Waitangi Tribunal Report on the Ngāpuhi Mandate
10 September 2015
EMBARGOED UNTIL 12 P.M Friday 11 SEPTEMBER www.waitangitribunal.govt.nz
Waitangi Tribunal Releases Its Report on the Ngāpuhi Mandate Claims
In its Ngāpuhi Mandate Inquiry Report,released today, the Waitangi Tribunal has upheld a number of claims that the Crown breached the principles of the Treaty of Waitangi when it recognised the mandate of the Tūhoronuku Independent Mandate Authority (the Tūhoronuku IMA) to enter settlement negotiations with the Crown on behalf of all Ngāpuhi.
The claims, submitted primarily by Ngāpuhi hapū and hapū collectives, alleged that the Crown had predetermined its decision to recognise the mandate secured by the Tūhoronuku IMA. The claimants did not support the Tūhoronuku IMA having a mandate to negotiate on their behalf and argued that the Crown’s recognition of it undermined the rangatiratanga of their hapū.
The claims were heard under urgency in Waitangi in December 2014 and Wellington in March 2015 by a Tribunal panel comprising Judge Sarah Reeves (presiding), Dr Robyn Anderson, Mr Kihi Ngatai, and Lady Tureiti Moxon.
The Tribunal concludes that Crown did not predetermine its decision to recognise the Tūhoronuku IMA’s mandate, having engaged with those opposing the mandate in good faith over a number of years.
The Tribunal goes on to assess the Tūhoronuku IMA as the mandated body recognised by the Crown to represent all Ngāpuhi in settlement negotiations, focussing in particular upon how it purports to represent hapū and its ability to reflect their views and decisions.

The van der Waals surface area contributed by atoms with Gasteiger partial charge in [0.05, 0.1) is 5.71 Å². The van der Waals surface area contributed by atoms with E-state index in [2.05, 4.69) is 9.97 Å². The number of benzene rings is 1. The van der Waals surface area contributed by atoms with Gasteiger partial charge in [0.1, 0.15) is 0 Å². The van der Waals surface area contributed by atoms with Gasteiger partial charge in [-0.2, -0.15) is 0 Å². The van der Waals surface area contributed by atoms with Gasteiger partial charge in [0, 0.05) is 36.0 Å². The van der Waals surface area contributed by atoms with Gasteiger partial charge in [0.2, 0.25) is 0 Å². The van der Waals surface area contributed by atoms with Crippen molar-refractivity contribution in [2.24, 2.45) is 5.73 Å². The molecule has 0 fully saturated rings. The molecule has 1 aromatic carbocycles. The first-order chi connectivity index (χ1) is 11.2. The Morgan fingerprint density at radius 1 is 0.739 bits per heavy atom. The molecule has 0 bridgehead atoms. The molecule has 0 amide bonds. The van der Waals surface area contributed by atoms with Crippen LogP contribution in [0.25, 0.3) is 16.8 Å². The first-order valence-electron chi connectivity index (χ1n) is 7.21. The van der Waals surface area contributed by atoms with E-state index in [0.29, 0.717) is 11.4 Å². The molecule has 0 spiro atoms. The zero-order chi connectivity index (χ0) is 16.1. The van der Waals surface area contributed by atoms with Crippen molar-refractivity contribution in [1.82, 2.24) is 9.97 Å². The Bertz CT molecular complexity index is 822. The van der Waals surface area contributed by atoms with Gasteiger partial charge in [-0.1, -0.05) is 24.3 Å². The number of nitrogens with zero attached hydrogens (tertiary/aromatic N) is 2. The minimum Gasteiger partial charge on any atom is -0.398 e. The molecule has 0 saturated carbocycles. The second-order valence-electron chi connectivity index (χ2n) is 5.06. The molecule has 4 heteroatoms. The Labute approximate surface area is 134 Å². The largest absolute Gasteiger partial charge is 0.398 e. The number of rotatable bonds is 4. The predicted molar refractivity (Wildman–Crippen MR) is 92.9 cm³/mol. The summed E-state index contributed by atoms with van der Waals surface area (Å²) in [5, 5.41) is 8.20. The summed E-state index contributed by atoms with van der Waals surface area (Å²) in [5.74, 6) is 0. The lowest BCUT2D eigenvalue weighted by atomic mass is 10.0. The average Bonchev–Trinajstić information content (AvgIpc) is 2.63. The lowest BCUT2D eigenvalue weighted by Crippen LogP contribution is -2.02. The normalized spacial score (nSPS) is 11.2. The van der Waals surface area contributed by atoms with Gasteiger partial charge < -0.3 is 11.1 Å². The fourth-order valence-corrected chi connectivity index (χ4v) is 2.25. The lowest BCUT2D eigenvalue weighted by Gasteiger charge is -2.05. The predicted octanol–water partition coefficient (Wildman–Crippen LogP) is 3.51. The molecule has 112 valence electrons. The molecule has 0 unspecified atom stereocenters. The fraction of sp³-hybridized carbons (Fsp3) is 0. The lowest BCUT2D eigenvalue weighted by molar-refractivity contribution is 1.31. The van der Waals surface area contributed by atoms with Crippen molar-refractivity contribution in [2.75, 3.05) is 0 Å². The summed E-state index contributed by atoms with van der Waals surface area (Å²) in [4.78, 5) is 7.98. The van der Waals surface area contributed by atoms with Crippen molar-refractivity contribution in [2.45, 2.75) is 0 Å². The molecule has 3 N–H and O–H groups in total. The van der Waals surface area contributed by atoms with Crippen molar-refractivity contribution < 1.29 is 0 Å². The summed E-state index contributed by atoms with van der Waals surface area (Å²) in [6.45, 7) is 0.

The Tribunal concludes that the Crown had an obligation to protect the ability of hapū to exercise their rangatiratanga in deciding how and by whom they would be represented in settlement negotiations. It finds that the Crown failed to do this, recognising the mandate of the Tūhoronuku IMA in the absence of clear evidence of hapū support for its mandate. The Tribunal also finds that the structure and processes of the Tūhoronuku IMA deny hapū any effective means of withdrawing from it or exerting control over how it represents them.
The Tribunal recommends that the Crown delay its negotiations with the Tūhoronuku IMA to give Ngāpuhi the time and space needed to address the flaws the Tribunal has identified. In particular, while the Tribunal does not recommend that the mandating process be re-run, it does recommend that Ngāpuhi hapū be given the opportunity to confirm whether they wish to be represented in settlement negotiations by the Tūhoronuku IMA. While supportive of Ngāpuhi taking a united approach to their settlement negotiations with the Crown, the Tribunal states that this must be a matter of choice for Ngāpuhi hapū.
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